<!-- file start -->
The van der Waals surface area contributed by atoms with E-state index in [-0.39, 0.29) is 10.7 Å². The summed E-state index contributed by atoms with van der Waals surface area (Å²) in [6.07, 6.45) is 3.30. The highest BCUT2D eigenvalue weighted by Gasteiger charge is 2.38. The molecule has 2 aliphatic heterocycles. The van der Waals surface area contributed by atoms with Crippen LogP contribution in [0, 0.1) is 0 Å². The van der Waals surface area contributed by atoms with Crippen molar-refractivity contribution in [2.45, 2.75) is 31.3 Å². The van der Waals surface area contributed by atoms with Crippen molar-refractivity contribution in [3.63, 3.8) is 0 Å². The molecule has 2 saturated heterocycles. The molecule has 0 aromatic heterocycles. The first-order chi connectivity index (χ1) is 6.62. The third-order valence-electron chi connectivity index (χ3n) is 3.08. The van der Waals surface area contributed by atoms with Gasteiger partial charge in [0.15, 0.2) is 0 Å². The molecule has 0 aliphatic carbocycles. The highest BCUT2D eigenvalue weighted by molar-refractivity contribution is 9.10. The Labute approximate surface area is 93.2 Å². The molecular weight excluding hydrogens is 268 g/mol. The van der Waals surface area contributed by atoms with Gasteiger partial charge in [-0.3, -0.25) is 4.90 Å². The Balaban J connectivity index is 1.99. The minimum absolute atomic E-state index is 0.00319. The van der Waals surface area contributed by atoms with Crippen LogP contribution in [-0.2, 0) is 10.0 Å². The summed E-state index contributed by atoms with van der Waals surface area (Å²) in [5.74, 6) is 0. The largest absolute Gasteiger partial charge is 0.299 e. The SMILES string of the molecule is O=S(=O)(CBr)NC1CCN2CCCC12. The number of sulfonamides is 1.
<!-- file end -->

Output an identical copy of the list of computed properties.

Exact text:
The van der Waals surface area contributed by atoms with E-state index in [-0.39, 0.29) is 10.7 Å². The summed E-state index contributed by atoms with van der Waals surface area (Å²) in [6.07, 6.45) is 3.30. The highest BCUT2D eigenvalue weighted by Gasteiger charge is 2.38. The molecule has 2 aliphatic heterocycles. The van der Waals surface area contributed by atoms with Crippen LogP contribution in [0, 0.1) is 0 Å². The van der Waals surface area contributed by atoms with Crippen molar-refractivity contribution in [2.45, 2.75) is 31.3 Å². The van der Waals surface area contributed by atoms with Crippen molar-refractivity contribution in [3.63, 3.8) is 0 Å². The molecule has 2 saturated heterocycles. The molecule has 0 aromatic heterocycles. The first-order chi connectivity index (χ1) is 6.62. The third-order valence-electron chi connectivity index (χ3n) is 3.08. The van der Waals surface area contributed by atoms with Gasteiger partial charge in [0.15, 0.2) is 0 Å². The molecule has 0 aliphatic carbocycles. The highest BCUT2D eigenvalue weighted by molar-refractivity contribution is 9.10. The Labute approximate surface area is 93.2 Å². The molecular weight excluding hydrogens is 268 g/mol. The van der Waals surface area contributed by atoms with Gasteiger partial charge in [-0.3, -0.25) is 4.90 Å². The Balaban J connectivity index is 1.99. The minimum absolute atomic E-state index is 0.00319. The van der Waals surface area contributed by atoms with Crippen LogP contribution in [-0.2, 0) is 10.0 Å². The summed E-state index contributed by atoms with van der Waals surface area (Å²) in [5.74, 6) is 0. The largest absolute Gasteiger partial charge is 0.299 e. The SMILES string of the molecule is O=S(=O)(CBr)NC1CCN2CCCC12. The number of sulfonamides is 1.